Years later, or in 2005 Hakonarson expressed his disappointment with the National Art School. He felt the school had abandoned most of its classic core values and conceptual art consumed the school, by in later leaving out classical teachings and other art mediums, including the painting.
“In my day it took years to train and develop as an artist. Now everything and nothing is considered art. Conceptual art has become so dominant in Iceland, it has become the State Art.”

Hakonarson held many art workshops and seminars through his career. He held teaching positions in Sweden, Valand School of Fine Arts (1964–1967), Hovedskou art School (1989–1991) and Domens Art School (2000–2002).

The painters’ conflict

In the 1990’s, painters in Iceland became discontent with the public exhibition rooms and museums. They felt that the painting was left out in the Icelandic art world, and the directors of the National galleries and museums only focused on conceptual art. The painting was even declared dead by some of the country’s art historians. Hakonarson later said that Icelandic painters had not had a public place to show their work in 20 years. Hakonarson, who previously was the artistic counselor of the City Museum (Kjarvalstadir), became the most energetic spokesman of the Icelandic painting and its right of existence in the Public Museums, to this date.

Hakonarson’s said “People don’t dare to criticize authority in our society, as they might be excluded for their views. I am aware of this but I also criticize these views.”

In an interview with Icelandic state TV Hakonarson said: “Conceptual art can be good art, but when everything is considered to be art, there will be no art. Still we all agree that there is something in our society we call art but we cannot define it. It is not meant to do be defined.”

The Art Center

In 1997 Einar Hákonarson built, the first privately owned cultural center in Iceland. The Art Center (Listaskalinn in Hveragerdi) was a 1000 square meters multi-cultural center, with the main focus on the painting and the art Hakonarson felt had been left out from the public art centers. The Art Center produced over 20 exhibitions of paintings and sculptures, along with numerous concerts, theater performances, poetry and book readings. Some of the exhibitions were the best attended in Iceland’s fine art history to date. Hakonarson said ”Finally there is a place for painters and other artists who do not fit into the governmental art, run by its long lasting directors”.

The Art center however did not prevail. Hakonarson’s pioneering drive could not cope with the loan system of its time, nor the politics. The Art Center went under after being active for two years, leaving Hakonarson in financial ruins, losing all of his possessions, home and atelier. He had been hailed as the crusader of the Icelandic painting by supporters and named its Don Quixote, fighting windmills by opponents.

Loss of the Art Center

The loss of the Art Center was a great defeat in Hakonarson’s life. Iceland’s biggest art collector Mrs. Sonja Sorillo tried to buy The Art Center to house 100 of her collected art works, including works by Picasso, Matisse, Francis Bacon, Willem De Kooning and Jackson Pollock. That fell through when The Art Center was sold in an auction to The West Nordic Fund. To date, no international art collection exists in Iceland like Mrs. Sorillo’s. Her collection was broken up and sold abroad after her death. The Art Center was then sold to The Arnesinga Art Museum (Museum of the region) who had previously declined any collaboration with Hákonarson’s Art Center.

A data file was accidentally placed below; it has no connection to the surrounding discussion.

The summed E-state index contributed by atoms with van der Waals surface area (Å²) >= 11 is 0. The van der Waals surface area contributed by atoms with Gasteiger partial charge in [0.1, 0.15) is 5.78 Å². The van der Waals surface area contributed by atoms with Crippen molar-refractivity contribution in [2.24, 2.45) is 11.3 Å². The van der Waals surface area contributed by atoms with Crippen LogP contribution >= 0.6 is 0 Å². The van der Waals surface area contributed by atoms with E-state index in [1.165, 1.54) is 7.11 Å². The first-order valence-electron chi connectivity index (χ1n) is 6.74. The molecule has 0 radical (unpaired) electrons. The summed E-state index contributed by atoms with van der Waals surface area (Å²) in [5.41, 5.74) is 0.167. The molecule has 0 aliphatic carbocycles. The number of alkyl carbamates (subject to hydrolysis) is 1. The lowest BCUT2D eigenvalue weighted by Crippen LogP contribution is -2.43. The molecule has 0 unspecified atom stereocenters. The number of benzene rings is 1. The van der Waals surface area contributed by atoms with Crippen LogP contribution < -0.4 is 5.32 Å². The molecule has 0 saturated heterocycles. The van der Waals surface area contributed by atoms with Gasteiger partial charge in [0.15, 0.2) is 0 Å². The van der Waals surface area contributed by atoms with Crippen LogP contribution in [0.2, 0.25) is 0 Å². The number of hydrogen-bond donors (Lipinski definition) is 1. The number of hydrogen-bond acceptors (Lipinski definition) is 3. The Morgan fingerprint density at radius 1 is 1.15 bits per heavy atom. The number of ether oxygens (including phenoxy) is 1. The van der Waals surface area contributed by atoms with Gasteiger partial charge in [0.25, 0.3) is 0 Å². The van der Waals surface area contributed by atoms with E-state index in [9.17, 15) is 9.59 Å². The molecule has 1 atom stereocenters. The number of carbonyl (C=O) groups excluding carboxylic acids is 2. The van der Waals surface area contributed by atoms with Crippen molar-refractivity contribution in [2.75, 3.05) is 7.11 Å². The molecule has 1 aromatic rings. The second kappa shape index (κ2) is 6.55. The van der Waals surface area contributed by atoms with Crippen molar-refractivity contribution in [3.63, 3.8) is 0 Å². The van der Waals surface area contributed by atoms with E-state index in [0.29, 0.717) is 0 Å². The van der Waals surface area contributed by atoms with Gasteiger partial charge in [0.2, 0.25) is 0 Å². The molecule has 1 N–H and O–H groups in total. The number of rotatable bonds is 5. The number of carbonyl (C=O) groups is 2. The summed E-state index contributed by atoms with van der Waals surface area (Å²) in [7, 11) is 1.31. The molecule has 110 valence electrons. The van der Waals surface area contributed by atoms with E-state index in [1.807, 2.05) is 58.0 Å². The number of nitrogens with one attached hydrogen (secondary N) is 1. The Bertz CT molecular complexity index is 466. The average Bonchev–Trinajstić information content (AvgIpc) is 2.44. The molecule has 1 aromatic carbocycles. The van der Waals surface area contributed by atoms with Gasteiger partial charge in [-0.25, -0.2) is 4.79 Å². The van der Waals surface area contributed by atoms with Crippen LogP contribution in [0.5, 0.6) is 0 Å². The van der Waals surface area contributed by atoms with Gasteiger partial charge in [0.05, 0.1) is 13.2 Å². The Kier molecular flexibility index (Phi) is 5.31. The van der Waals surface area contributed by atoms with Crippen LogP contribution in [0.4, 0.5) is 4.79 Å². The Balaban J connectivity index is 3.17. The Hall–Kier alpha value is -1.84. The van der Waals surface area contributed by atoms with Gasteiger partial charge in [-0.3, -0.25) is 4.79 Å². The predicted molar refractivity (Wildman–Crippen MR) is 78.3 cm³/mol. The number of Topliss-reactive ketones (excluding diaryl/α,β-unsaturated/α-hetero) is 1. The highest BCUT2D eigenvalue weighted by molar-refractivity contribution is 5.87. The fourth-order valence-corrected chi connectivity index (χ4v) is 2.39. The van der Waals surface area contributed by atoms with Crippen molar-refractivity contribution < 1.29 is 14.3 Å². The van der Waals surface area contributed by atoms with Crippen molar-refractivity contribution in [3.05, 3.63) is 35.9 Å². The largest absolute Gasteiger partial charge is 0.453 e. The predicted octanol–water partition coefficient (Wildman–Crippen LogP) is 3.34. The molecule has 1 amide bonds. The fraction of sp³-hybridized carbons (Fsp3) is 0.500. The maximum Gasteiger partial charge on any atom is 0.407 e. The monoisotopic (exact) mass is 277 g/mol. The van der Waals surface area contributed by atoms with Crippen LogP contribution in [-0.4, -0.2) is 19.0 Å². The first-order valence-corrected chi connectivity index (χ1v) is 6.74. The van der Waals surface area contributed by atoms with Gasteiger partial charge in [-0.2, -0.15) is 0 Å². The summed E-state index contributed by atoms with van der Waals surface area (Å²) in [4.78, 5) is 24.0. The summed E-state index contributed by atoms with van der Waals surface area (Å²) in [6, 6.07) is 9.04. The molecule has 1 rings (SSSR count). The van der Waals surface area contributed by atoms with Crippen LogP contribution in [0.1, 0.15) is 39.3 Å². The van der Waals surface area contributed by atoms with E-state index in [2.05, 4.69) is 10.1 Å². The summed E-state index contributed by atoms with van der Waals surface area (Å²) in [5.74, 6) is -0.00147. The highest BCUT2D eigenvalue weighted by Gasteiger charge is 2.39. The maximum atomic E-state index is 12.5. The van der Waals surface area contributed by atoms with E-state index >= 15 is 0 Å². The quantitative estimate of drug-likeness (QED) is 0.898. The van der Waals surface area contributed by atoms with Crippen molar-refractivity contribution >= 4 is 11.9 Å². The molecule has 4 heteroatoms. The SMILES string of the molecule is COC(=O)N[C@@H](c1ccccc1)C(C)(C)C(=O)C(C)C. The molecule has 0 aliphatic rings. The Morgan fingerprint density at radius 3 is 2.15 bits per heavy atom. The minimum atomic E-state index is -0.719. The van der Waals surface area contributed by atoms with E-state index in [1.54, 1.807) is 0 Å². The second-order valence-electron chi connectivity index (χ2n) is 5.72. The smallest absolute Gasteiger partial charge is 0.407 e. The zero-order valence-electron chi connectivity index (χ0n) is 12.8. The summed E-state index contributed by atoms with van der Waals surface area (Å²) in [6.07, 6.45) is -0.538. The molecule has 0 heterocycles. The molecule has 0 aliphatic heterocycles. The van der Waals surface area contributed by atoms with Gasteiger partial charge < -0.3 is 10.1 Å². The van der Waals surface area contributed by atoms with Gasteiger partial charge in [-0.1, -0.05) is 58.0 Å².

The Painters House

After being knocked down Hakonarson returned on the art scene in 2002 when he opened along with a fellow painter Haukur Dor, The Painters House in, a non profitable exhibition place for painters. Later, the painter, Oli G took Dor’s place and 19 exhibitions were held there by various artists.

Protests

Hakonarson opened an unusual exhibition at the so-called “Cultural night” in Reykjavík 2005. He put up 600 square meters tents and showed 90 of his own paintings in the city centers park, to demonstrate a 15 year exclusion of the painting in the public art centers. He called the show “In the Grass Root” as people literary walked on the grass during the show. What followed was unheard of in Icelands art history. 3000 people (1% of the country’s population) attended the exhibition in one day and showed their support for the Icelandic painting. After the show, many Icelandic painters formed a group to push for more democracy to the public art world.

Still, the long lasting museum directors did not open up their museums for painters and Hakonarson eventually went on a self appointed exile and moved to the remote Westfjords of Iceland where he would paint in solitude for the next decade and focus on his painting.

Return of the painting

In 2015 Einar Hakonarson’s 23 year exile from the public museums and galleries came to an end when The Reykjavik Citiy museum held a retrospective show on the artist, to celebrate his 70 years old birthday. The exhibition “The Pulse of Time” gathered significant media attention in Iceland. In an interview at the shows opening, The City Museum’s director Mr. Hafthor Ingvason declared the comeback of the painting and announced future shows with 85 Icelandic painters in the museums. The then prime minister of Iceland Mr. Sigmundur David Gunnlaugsson opened the exhibition and hailed Hakonarson as one of Icelands most important artists.

Cultural scene

Hakonarson has held various prominent positions in the Icelandic art world, where he has been active in promoting Icelandic art nationally and internationally. He was the artistic counselor of Kjarvalstadir, The Reykjavík Art Museum 1987–1988 and a chairman of many exhibition committees. He designed and directed the exhibition of The History of Iceland, on Iceland’s 1100 birthday in 1974. He was a deputy to the mayor in the governing body of the Hässelby Slott, cultural site of the Nordic capital cities 1982–1992. Hakonarson established Iceland’s involvement in the Venice Biennale during his time at the Reykjavik Art Museum.
Einar Hákonarson lives and works in the village Hólmavík and in Reykjavik city Iceland, with his wife Solveig Hjalmarsdottir.